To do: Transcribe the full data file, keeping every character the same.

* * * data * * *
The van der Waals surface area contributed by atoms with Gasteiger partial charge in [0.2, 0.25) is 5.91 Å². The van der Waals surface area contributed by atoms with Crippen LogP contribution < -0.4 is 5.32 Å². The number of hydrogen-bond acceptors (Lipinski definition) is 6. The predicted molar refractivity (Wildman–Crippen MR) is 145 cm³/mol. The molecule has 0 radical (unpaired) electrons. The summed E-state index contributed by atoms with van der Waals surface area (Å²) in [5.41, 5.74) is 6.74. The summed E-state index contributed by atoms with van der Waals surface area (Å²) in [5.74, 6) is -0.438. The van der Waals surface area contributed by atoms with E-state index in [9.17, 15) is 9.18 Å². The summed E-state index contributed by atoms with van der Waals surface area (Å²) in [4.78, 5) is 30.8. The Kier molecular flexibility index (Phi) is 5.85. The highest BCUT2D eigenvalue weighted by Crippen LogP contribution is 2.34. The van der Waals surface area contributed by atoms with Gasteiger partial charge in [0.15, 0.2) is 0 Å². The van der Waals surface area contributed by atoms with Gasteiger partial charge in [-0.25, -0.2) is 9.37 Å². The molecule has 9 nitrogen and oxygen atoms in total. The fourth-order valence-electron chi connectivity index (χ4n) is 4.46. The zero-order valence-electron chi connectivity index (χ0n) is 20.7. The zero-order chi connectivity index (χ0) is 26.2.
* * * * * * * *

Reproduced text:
The van der Waals surface area contributed by atoms with Gasteiger partial charge in [0.2, 0.25) is 5.91 Å². The van der Waals surface area contributed by atoms with Crippen LogP contribution < -0.4 is 5.32 Å². The number of hydrogen-bond acceptors (Lipinski definition) is 6. The predicted molar refractivity (Wildman–Crippen MR) is 145 cm³/mol. The molecule has 0 radical (unpaired) electrons. The summed E-state index contributed by atoms with van der Waals surface area (Å²) in [5.41, 5.74) is 6.74. The summed E-state index contributed by atoms with van der Waals surface area (Å²) in [5.74, 6) is -0.438. The van der Waals surface area contributed by atoms with E-state index in [9.17, 15) is 9.18 Å². The summed E-state index contributed by atoms with van der Waals surface area (Å²) in [4.78, 5) is 30.8. The Kier molecular flexibility index (Phi) is 5.85. The highest BCUT2D eigenvalue weighted by Crippen LogP contribution is 2.34. The van der Waals surface area contributed by atoms with Gasteiger partial charge in [0.15, 0.2) is 0 Å². The van der Waals surface area contributed by atoms with Gasteiger partial charge in [-0.25, -0.2) is 9.37 Å². The molecule has 9 nitrogen and oxygen atoms in total. The fourth-order valence-electron chi connectivity index (χ4n) is 4.46. The zero-order valence-electron chi connectivity index (χ0n) is 20.7. The zero-order chi connectivity index (χ0) is 26.2.